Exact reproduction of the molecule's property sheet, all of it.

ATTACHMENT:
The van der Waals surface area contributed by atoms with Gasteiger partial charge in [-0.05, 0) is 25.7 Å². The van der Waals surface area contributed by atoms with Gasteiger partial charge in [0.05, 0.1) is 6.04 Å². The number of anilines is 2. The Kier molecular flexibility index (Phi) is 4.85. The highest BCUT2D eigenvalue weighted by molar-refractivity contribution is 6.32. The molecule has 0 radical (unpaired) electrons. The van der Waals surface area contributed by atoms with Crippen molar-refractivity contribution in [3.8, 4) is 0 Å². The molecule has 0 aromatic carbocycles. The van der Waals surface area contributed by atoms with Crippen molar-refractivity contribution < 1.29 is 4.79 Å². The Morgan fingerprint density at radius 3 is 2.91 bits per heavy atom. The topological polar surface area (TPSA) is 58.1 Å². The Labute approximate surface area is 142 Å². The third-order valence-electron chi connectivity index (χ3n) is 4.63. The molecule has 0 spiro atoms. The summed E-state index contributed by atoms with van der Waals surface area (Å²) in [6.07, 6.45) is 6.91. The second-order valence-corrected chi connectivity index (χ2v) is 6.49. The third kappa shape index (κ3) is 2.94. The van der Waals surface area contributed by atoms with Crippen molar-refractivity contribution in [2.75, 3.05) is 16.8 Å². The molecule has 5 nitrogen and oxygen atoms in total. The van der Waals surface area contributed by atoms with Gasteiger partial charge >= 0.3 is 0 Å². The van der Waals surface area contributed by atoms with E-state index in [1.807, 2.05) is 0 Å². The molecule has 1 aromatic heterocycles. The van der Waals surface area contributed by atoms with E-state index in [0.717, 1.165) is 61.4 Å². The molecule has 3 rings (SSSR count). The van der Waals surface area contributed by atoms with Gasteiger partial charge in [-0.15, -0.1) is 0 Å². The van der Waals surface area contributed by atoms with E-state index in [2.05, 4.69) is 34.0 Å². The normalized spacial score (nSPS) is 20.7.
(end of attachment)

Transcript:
The van der Waals surface area contributed by atoms with Gasteiger partial charge in [-0.05, 0) is 25.7 Å². The van der Waals surface area contributed by atoms with Gasteiger partial charge in [0.05, 0.1) is 6.04 Å². The number of anilines is 2. The Kier molecular flexibility index (Phi) is 4.85. The highest BCUT2D eigenvalue weighted by molar-refractivity contribution is 6.32. The molecule has 0 radical (unpaired) electrons. The van der Waals surface area contributed by atoms with Crippen molar-refractivity contribution in [3.8, 4) is 0 Å². The molecule has 0 aromatic carbocycles. The van der Waals surface area contributed by atoms with Crippen molar-refractivity contribution < 1.29 is 4.79 Å². The Morgan fingerprint density at radius 3 is 2.91 bits per heavy atom. The topological polar surface area (TPSA) is 58.1 Å². The Labute approximate surface area is 142 Å². The third-order valence-electron chi connectivity index (χ3n) is 4.63. The molecule has 0 spiro atoms. The summed E-state index contributed by atoms with van der Waals surface area (Å²) in [6.07, 6.45) is 6.91. The second-order valence-corrected chi connectivity index (χ2v) is 6.49. The third kappa shape index (κ3) is 2.94. The van der Waals surface area contributed by atoms with Crippen molar-refractivity contribution in [2.75, 3.05) is 16.8 Å². The molecule has 5 nitrogen and oxygen atoms in total. The van der Waals surface area contributed by atoms with Gasteiger partial charge >= 0.3 is 0 Å². The van der Waals surface area contributed by atoms with E-state index in [1.807, 2.05) is 0 Å². The molecule has 1 aromatic heterocycles. The van der Waals surface area contributed by atoms with E-state index in [0.717, 1.165) is 61.4 Å². The molecule has 3 rings (SSSR count). The van der Waals surface area contributed by atoms with Gasteiger partial charge in [-0.15, -0.1) is 0 Å². The van der Waals surface area contributed by atoms with E-state index in [2.05, 4.69) is 34.0 Å². The normalized spacial score (nSPS) is 20.7.